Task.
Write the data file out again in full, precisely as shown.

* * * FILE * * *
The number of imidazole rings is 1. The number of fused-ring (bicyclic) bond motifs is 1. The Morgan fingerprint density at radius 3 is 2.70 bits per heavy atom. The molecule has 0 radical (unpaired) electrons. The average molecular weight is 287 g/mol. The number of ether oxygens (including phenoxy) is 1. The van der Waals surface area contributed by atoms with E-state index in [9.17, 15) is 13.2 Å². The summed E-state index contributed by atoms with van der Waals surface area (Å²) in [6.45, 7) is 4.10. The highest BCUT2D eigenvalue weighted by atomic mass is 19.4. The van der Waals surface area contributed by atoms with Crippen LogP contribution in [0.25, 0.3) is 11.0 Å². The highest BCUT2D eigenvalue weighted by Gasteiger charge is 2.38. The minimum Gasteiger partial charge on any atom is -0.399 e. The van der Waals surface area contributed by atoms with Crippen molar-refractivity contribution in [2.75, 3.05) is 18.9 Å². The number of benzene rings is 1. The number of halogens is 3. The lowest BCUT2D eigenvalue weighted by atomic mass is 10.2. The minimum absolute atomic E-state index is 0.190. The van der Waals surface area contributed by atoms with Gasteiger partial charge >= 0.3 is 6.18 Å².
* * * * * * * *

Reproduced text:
The number of imidazole rings is 1. The number of fused-ring (bicyclic) bond motifs is 1. The Morgan fingerprint density at radius 3 is 2.70 bits per heavy atom. The molecule has 0 radical (unpaired) electrons. The average molecular weight is 287 g/mol. The number of ether oxygens (including phenoxy) is 1. The van der Waals surface area contributed by atoms with E-state index in [9.17, 15) is 13.2 Å². The summed E-state index contributed by atoms with van der Waals surface area (Å²) in [6.45, 7) is 4.10. The highest BCUT2D eigenvalue weighted by atomic mass is 19.4. The van der Waals surface area contributed by atoms with Crippen LogP contribution in [0.25, 0.3) is 11.0 Å². The highest BCUT2D eigenvalue weighted by Gasteiger charge is 2.38. The minimum Gasteiger partial charge on any atom is -0.399 e. The van der Waals surface area contributed by atoms with Crippen molar-refractivity contribution in [2.75, 3.05) is 18.9 Å². The number of benzene rings is 1. The number of halogens is 3. The lowest BCUT2D eigenvalue weighted by atomic mass is 10.2. The minimum absolute atomic E-state index is 0.190. The van der Waals surface area contributed by atoms with Gasteiger partial charge >= 0.3 is 6.18 Å².